N: Talk to us about All-New X-Men. This is the original X-Men brought back to the current timeline. What can we expect from the book?
DM: As with all of Brian’s books, there’s a huge focus on the interaction between characters and their emotional arcs. The Original 5 X-Men are stuck in what is, to them, a truly dystopian future, and the true extent and enormity of their situation is only now starting to sink in. In the first story arc, Brian and Stuart put the X-Men, past and present, on a speeding train, culminating in the decision that the Original 5 were going to be sticking around. For my arc, you really see each team member slowly coming to grips with that decision.
Oh, and there are a ton of awesome fight scenes.
N: You were also part of one of the biggest events of last year – the introduction of Miles Morales in Ultimate Spider-Man. Will All-New X-Men shake up the Marvel Universe’s status quo in a similar way?
DM: Absolutely! Miles Morales in Ultimate Spider-Man introduced us to an entirely new character learning how to become a superhero, and we get to learn about the challenges – physical and emotional – with him. With All-New X-Men, we are reintroduced to characters we’ve loved and cherished for years, but in a form still so innocent and naïve that the world is, for them, entirely new. Just like with Miles, we as readers and fans gain a fresh perspective on the world of the modern Marvel Universe, in all its glory and in all its flaws.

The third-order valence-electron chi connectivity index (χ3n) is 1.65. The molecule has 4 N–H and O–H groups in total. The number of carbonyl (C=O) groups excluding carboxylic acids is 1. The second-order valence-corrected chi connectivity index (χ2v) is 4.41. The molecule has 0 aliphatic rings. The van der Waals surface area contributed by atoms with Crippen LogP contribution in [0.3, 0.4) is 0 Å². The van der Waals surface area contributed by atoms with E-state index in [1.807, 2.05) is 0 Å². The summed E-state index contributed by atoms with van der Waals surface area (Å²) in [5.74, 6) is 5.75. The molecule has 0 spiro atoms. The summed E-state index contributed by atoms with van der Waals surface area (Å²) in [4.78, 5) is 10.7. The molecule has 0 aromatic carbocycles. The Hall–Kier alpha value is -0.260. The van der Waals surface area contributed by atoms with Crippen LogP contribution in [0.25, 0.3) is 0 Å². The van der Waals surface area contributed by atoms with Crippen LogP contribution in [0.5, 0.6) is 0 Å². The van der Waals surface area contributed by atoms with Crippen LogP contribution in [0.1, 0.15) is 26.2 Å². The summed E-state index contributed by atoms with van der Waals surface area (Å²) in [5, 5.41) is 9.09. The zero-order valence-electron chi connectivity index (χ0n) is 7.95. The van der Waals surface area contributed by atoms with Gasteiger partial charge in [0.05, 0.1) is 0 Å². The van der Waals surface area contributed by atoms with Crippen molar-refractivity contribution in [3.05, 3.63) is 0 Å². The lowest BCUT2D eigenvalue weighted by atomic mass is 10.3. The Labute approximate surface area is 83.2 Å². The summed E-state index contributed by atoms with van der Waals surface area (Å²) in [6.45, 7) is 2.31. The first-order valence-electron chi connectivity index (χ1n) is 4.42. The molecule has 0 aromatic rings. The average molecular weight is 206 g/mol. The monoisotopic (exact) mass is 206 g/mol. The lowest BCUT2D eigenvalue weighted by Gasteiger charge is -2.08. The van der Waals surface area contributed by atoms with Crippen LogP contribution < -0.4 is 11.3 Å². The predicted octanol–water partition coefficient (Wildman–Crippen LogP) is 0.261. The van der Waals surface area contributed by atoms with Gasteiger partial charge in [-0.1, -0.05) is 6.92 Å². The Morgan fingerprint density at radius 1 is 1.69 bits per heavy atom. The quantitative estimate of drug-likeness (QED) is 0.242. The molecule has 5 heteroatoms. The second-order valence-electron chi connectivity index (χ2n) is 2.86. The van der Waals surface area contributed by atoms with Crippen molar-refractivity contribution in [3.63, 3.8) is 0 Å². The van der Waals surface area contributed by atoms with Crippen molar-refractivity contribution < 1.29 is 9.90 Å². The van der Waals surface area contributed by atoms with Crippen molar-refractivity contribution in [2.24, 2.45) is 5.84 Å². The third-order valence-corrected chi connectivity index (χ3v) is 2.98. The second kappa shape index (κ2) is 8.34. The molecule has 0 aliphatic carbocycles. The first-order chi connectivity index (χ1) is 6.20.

N: How do you go about setting the visual tone for a book like All-New X-Men? What has been the most challenging part? Can I hold you to your Twitter declaration that “all my future character designs will be monochromatic unitards?”
DM: Ha ha, well, I haven’t had a chance to design any characters yet, so you’ll just have to wait and see. But regarding the visual tone, I’m very much taking a cue from Stuart Immonen’s work on the first 5 issues. Stuart is one of the best artists in the business, and had a really definitive take on the characters and world of the X-Men that made a huge impact on readers, myself included. It’s important to me to give readers a sense of continuity as I take on the responsibility of drawing this book for the next 3 issues. I don’t mean that I’m attempting to mimic Stuart’s style, but I want the feel of the art to be consistent with the issues that came before. What that’s really boiled down to is seriously upping my game. I’m always very consciously working to improve my craft, and this issue gave me all sorts of new challenges that forced me to grow and learn as an artist. And it’s paying off; I unequivocally believe this is the best work of my career to date.